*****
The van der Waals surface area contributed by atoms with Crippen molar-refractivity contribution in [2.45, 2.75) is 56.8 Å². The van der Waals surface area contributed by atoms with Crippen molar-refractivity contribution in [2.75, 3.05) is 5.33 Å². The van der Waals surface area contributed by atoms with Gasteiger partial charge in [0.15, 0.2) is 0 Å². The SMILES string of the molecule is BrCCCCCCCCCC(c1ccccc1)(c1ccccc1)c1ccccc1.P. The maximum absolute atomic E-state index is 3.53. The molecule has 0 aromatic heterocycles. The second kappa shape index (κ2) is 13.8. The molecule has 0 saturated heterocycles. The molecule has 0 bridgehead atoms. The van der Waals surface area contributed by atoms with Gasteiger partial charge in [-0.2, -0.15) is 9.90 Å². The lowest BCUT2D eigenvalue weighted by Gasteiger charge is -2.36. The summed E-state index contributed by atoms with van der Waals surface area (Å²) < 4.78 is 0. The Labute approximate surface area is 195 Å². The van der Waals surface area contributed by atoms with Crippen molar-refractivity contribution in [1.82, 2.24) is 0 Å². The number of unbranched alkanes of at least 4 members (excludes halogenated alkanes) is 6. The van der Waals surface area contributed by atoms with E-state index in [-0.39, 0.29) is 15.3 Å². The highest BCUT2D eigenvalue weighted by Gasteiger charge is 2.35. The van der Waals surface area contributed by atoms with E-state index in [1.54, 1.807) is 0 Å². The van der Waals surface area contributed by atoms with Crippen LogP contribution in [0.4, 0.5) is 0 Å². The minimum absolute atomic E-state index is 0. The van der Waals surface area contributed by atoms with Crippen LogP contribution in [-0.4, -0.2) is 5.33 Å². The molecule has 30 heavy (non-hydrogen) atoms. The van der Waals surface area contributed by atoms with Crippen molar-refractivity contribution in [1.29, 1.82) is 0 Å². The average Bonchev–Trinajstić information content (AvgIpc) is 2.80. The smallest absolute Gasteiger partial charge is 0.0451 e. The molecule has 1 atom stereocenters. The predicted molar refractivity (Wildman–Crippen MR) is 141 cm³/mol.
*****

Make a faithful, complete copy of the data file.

The van der Waals surface area contributed by atoms with Crippen molar-refractivity contribution in [2.45, 2.75) is 56.8 Å². The van der Waals surface area contributed by atoms with Crippen molar-refractivity contribution in [2.75, 3.05) is 5.33 Å². The van der Waals surface area contributed by atoms with Gasteiger partial charge in [0.15, 0.2) is 0 Å². The SMILES string of the molecule is BrCCCCCCCCCC(c1ccccc1)(c1ccccc1)c1ccccc1.P. The maximum absolute atomic E-state index is 3.53. The molecule has 0 aromatic heterocycles. The second kappa shape index (κ2) is 13.8. The molecule has 0 saturated heterocycles. The molecule has 0 bridgehead atoms. The van der Waals surface area contributed by atoms with Gasteiger partial charge in [-0.2, -0.15) is 9.90 Å². The lowest BCUT2D eigenvalue weighted by Gasteiger charge is -2.36. The summed E-state index contributed by atoms with van der Waals surface area (Å²) < 4.78 is 0. The Labute approximate surface area is 195 Å². The van der Waals surface area contributed by atoms with Crippen molar-refractivity contribution in [1.82, 2.24) is 0 Å². The number of unbranched alkanes of at least 4 members (excludes halogenated alkanes) is 6. The van der Waals surface area contributed by atoms with E-state index in [-0.39, 0.29) is 15.3 Å². The highest BCUT2D eigenvalue weighted by Gasteiger charge is 2.35. The van der Waals surface area contributed by atoms with E-state index in [1.54, 1.807) is 0 Å². The van der Waals surface area contributed by atoms with Crippen LogP contribution in [0.4, 0.5) is 0 Å². The minimum absolute atomic E-state index is 0. The van der Waals surface area contributed by atoms with Crippen LogP contribution in [-0.4, -0.2) is 5.33 Å². The molecule has 30 heavy (non-hydrogen) atoms. The van der Waals surface area contributed by atoms with Crippen molar-refractivity contribution in [1.29, 1.82) is 0 Å². The average Bonchev–Trinajstić information content (AvgIpc) is 2.80. The smallest absolute Gasteiger partial charge is 0.0451 e. The molecule has 1 atom stereocenters. The predicted molar refractivity (Wildman–Crippen MR) is 141 cm³/mol.